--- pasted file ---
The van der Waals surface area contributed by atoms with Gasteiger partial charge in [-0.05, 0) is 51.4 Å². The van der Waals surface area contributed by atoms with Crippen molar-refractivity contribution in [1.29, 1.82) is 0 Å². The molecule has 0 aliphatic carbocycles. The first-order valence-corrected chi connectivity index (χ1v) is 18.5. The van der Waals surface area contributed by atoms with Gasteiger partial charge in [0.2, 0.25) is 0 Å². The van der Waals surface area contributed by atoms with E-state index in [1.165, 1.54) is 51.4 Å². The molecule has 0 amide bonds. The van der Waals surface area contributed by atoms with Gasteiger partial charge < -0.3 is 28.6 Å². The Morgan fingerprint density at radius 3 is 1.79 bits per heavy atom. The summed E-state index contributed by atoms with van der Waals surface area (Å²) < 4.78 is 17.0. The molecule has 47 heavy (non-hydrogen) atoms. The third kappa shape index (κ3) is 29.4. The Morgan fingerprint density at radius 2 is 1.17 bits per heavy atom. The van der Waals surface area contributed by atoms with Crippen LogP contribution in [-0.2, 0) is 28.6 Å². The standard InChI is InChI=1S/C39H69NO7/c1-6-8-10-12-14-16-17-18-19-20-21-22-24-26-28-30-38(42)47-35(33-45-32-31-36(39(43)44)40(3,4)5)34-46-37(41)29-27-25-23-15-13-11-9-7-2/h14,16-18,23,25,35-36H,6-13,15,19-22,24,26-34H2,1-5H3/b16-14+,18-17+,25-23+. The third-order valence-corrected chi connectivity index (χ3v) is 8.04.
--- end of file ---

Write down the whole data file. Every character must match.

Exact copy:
The van der Waals surface area contributed by atoms with Gasteiger partial charge in [-0.05, 0) is 51.4 Å². The van der Waals surface area contributed by atoms with Crippen molar-refractivity contribution in [1.29, 1.82) is 0 Å². The molecule has 0 aliphatic carbocycles. The first-order valence-corrected chi connectivity index (χ1v) is 18.5. The van der Waals surface area contributed by atoms with Gasteiger partial charge in [0.2, 0.25) is 0 Å². The van der Waals surface area contributed by atoms with E-state index in [1.165, 1.54) is 51.4 Å². The molecule has 0 amide bonds. The van der Waals surface area contributed by atoms with Gasteiger partial charge < -0.3 is 28.6 Å². The Morgan fingerprint density at radius 3 is 1.79 bits per heavy atom. The summed E-state index contributed by atoms with van der Waals surface area (Å²) < 4.78 is 17.0. The molecule has 47 heavy (non-hydrogen) atoms. The third kappa shape index (κ3) is 29.4. The Morgan fingerprint density at radius 2 is 1.17 bits per heavy atom. The van der Waals surface area contributed by atoms with Crippen LogP contribution in [-0.2, 0) is 28.6 Å². The standard InChI is InChI=1S/C39H69NO7/c1-6-8-10-12-14-16-17-18-19-20-21-22-24-26-28-30-38(42)47-35(33-45-32-31-36(39(43)44)40(3,4)5)34-46-37(41)29-27-25-23-15-13-11-9-7-2/h14,16-18,23,25,35-36H,6-13,15,19-22,24,26-34H2,1-5H3/b16-14+,18-17+,25-23+. The third-order valence-corrected chi connectivity index (χ3v) is 8.04.